Building Right Up To The Shore

Ecological (Macro) Impacts

There is a consensus that urban environmental issues are important, but international agencies can’t seem to agree on how to properly “define the urban environment and identify its critical problems.”

With urban development comes biological, chemical and physical hazards. These hazards are defined as:

Biological hazards — pathogens in solid waste and water, disease vectors and infections

Chemical hazards — air pollutants from stoves to motor vehicles

Physical hazards — overcrowding and poor sanitation.

With the rapidly changing city scape, it must be questioned how international cities have adapted and changed their sanitation practices to compensate. Considering that “poor waste management strategies are the main causes of water and air pollution in urban areas.”

Major cities depend on their water bodies to sustain everyday life. When urbanization is the fastest, “cities are failing to sufficiently prepare themselves.”

The demand for water and the generation of wastewater increases. Water goes from being seen as a therapeutic landscape to a body of water to be used and abused.

“In the developing world, the supply of water has not kept pace with the high demand created by continued and rapid urban population growth combined with rising consumption patterns. Furthermore, the lack of adequate institutional arrangements and infrastructure to manage increasing volumes of wastewater and faecal sludge continue to pose major public health and environmental hazards. Internally, cities’ capacity to deliver adequate and affordable water and sanitation is hampered by many factors such as poor planning, weak governance and legal frameworks, fragile institutions, or low capacity of local authorities to finance, build and operate essential infrastructure.”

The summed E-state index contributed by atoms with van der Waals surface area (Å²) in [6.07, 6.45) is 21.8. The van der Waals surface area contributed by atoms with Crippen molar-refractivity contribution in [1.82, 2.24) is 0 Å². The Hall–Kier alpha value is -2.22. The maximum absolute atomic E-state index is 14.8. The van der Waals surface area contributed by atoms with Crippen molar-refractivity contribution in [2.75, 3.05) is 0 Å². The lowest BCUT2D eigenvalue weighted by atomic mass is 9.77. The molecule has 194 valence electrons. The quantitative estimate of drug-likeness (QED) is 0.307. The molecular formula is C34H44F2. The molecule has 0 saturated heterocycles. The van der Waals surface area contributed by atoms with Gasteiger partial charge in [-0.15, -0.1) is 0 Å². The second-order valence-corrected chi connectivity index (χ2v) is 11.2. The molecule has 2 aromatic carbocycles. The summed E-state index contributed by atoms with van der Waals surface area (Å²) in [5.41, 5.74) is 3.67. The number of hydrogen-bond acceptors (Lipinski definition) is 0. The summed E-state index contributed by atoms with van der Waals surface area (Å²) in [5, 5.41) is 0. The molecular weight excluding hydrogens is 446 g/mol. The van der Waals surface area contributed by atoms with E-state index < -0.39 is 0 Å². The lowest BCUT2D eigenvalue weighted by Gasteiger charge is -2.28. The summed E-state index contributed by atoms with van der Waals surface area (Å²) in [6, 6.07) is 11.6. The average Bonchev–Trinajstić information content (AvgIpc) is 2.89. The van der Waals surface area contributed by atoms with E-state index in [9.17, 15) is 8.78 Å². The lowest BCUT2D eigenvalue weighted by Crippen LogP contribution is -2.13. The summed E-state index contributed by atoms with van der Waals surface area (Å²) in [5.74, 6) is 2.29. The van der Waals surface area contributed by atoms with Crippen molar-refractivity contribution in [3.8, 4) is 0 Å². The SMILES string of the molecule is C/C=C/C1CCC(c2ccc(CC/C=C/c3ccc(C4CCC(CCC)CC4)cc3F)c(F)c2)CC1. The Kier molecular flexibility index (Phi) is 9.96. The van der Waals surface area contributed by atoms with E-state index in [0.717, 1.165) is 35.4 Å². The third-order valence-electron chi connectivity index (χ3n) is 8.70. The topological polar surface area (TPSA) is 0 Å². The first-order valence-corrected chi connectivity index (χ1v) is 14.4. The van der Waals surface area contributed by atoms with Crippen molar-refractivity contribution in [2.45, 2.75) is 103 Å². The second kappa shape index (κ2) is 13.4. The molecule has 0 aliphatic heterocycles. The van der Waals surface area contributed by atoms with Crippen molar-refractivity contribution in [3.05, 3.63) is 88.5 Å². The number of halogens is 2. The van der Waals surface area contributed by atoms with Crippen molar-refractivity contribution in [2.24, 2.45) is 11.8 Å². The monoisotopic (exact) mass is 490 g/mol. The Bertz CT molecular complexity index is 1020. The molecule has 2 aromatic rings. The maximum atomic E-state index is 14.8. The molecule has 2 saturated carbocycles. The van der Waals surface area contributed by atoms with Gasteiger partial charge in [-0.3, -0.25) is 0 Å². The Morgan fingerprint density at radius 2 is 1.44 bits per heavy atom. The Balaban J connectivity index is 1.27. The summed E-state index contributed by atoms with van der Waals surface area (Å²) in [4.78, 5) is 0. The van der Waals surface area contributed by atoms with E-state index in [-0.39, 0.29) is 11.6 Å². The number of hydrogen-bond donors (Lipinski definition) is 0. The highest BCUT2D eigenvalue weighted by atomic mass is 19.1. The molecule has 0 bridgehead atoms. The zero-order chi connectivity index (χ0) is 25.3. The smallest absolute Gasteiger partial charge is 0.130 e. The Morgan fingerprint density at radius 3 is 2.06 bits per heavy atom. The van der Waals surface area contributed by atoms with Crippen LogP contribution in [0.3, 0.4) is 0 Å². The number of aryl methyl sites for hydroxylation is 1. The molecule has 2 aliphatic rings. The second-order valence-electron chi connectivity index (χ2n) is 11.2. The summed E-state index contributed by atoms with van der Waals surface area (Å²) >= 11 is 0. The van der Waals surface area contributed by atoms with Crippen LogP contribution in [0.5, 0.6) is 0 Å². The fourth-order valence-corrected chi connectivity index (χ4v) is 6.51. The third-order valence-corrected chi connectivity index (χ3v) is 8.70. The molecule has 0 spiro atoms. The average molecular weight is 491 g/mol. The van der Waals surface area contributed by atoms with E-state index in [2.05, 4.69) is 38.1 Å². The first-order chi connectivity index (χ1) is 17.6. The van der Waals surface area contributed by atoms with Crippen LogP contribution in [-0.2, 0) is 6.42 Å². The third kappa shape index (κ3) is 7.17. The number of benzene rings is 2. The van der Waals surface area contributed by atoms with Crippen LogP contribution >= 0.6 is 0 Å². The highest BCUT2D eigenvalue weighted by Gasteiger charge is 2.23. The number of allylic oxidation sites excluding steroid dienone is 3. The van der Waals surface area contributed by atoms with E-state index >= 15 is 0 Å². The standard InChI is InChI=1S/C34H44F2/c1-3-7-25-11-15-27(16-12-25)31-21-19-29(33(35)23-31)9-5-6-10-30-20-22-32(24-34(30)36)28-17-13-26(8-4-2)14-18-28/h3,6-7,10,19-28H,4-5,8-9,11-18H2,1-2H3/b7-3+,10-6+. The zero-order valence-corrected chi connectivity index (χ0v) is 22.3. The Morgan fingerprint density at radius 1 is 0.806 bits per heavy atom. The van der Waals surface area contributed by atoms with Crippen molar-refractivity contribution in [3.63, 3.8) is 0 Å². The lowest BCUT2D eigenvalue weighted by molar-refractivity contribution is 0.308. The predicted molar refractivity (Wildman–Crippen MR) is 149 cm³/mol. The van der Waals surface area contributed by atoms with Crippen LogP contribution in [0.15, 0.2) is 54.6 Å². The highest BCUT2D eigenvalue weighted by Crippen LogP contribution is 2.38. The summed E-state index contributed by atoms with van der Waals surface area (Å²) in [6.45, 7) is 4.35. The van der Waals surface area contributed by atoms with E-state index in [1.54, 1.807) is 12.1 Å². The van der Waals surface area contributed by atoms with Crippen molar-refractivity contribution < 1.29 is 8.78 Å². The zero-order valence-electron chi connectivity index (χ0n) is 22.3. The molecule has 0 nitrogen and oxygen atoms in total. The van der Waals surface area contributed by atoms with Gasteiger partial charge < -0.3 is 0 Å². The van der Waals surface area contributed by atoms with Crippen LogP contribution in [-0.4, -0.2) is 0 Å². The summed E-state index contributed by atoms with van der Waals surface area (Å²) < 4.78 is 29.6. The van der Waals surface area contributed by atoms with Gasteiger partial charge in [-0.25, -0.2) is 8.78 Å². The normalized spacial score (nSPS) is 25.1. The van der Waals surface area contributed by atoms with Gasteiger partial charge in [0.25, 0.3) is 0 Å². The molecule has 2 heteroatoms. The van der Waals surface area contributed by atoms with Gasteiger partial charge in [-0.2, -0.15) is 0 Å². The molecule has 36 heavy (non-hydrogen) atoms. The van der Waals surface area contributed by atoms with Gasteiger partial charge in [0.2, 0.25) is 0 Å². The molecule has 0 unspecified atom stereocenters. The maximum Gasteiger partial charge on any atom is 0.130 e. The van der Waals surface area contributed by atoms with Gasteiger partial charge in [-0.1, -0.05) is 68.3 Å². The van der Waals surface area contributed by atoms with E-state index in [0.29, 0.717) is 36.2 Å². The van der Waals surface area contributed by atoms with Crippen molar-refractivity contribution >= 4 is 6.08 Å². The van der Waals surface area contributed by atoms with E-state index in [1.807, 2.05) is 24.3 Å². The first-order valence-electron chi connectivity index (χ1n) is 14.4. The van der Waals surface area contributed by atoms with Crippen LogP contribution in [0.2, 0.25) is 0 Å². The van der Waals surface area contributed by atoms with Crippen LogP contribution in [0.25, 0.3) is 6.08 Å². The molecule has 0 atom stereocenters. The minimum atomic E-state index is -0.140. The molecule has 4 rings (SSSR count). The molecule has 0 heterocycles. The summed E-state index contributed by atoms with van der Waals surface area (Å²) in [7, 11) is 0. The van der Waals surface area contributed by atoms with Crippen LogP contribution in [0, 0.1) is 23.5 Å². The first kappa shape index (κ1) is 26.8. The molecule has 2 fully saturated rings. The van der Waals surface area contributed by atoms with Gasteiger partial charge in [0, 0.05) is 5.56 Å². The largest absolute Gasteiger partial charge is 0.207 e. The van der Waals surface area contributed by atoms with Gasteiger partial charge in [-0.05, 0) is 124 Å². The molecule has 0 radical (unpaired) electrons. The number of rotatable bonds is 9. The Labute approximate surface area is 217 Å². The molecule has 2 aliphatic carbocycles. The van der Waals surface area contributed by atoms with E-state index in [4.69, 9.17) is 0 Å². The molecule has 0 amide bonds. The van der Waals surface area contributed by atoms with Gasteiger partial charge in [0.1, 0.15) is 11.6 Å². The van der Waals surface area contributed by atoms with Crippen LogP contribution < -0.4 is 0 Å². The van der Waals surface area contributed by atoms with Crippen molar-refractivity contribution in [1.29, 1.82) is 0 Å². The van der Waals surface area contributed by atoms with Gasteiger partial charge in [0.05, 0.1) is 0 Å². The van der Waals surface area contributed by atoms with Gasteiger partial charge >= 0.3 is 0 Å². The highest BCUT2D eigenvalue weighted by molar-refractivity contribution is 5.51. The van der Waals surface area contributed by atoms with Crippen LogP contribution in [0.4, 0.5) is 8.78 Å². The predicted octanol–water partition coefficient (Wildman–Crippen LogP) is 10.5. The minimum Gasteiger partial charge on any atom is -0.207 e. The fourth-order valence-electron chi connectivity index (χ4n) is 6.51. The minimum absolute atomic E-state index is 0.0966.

This quote sums up the effects of relying too heavily on our “lifeline.” Urban development puts too much pressure on the water supply and fails to keep in mind that water is neither created, nor destroyed.

With mass development globally, governments are putting too much pressure on the land too keep this sustainable.

Urbanization impacts:

  • Population Growth — stress on water resources to supply everyone, look what happened in California.
  • Erosion and Sedimentation — when a storm comes and carries sediment to the nearest body of water, that sediment just sits there. On one hand if it’s all natural the nutrient rich compounds can be good for the water’s health. But, if the sediment is excess waste from a building site that can shorten the lifespan of a water body.
  • Urban Runoff — while surface water maintains the water level in a lake, runoffs carry a lot of sediment. Below is a map of what Florida looked like on two separate occasions after a storm had come through and deposited sediment. Water becomes full with urban waste, and if the run off is polluted it can be harmful to plants, animals, and people.
Taken from the USGS Water School Website
  • Nitrogen — Nitrogen is necessary for plant and animal well-being, but the over-abundance of it can have bad side effects. Excess Nitrogen in the water can lead to a lack of oxygen.
  • Phosphorus — just like Nitrogen, if there is too much Phosphorus in the water it can lead to a lack of oxygen.
  • Sewage Overflows — when sewer sites break down or something within the sanitary system clogs, a sewage overflow is brought on. These overflows allow “human and industrial wastes, oil, toxic metals, pesticides, and litter into streams.”
  • Waterborne Pathogens — Disease causing bacteria breeds in water bodies that are not taken care of properly, causing irreparable harm.
  • Pesticides — pesticides leaching into drinking water is bad news for plants, animals and humans as it contaminates the water and changes the chemistry.

Coming face-to-face with the reality of climate change has brought cities closer to realizing that there needs to be a systemic change in the way governments see and use water.

The degradation of therapeutic landscapes has been directly caused by urban development. This is not a source that should be taken advantage of.

Building right up to the shore is a problem that plagues most large international urban cities. Without direct access to water citizens have no way to access the health benefits that water-based therapeutic landscapes could offer them.